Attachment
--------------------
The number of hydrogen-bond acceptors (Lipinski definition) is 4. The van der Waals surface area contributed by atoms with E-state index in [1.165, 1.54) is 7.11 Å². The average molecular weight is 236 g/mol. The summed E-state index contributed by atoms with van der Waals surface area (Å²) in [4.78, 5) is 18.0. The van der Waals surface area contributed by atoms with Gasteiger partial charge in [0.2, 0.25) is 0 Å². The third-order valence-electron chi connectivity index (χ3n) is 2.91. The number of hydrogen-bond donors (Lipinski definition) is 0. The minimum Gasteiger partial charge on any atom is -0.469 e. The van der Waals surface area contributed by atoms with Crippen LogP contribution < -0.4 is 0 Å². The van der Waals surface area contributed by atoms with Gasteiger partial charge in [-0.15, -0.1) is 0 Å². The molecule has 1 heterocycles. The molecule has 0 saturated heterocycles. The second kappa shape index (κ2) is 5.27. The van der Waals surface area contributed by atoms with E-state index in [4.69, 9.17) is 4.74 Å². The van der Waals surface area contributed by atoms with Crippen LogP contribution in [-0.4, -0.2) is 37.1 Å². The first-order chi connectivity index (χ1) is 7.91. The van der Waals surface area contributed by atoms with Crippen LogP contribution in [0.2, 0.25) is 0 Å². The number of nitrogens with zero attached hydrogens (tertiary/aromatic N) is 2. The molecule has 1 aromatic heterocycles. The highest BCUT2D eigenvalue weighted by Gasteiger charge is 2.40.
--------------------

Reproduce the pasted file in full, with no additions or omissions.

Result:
The number of hydrogen-bond acceptors (Lipinski definition) is 4. The van der Waals surface area contributed by atoms with E-state index in [1.165, 1.54) is 7.11 Å². The average molecular weight is 236 g/mol. The summed E-state index contributed by atoms with van der Waals surface area (Å²) in [4.78, 5) is 18.0. The van der Waals surface area contributed by atoms with Gasteiger partial charge in [0.2, 0.25) is 0 Å². The third-order valence-electron chi connectivity index (χ3n) is 2.91. The number of hydrogen-bond donors (Lipinski definition) is 0. The minimum Gasteiger partial charge on any atom is -0.469 e. The van der Waals surface area contributed by atoms with Crippen LogP contribution < -0.4 is 0 Å². The van der Waals surface area contributed by atoms with Gasteiger partial charge in [-0.15, -0.1) is 0 Å². The molecule has 1 heterocycles. The molecule has 0 saturated heterocycles. The second kappa shape index (κ2) is 5.27. The van der Waals surface area contributed by atoms with E-state index in [4.69, 9.17) is 4.74 Å². The van der Waals surface area contributed by atoms with Crippen LogP contribution in [-0.4, -0.2) is 37.1 Å². The first-order chi connectivity index (χ1) is 7.91. The van der Waals surface area contributed by atoms with Crippen LogP contribution in [0.2, 0.25) is 0 Å². The number of nitrogens with zero attached hydrogens (tertiary/aromatic N) is 2. The molecule has 1 aromatic heterocycles. The highest BCUT2D eigenvalue weighted by Gasteiger charge is 2.40.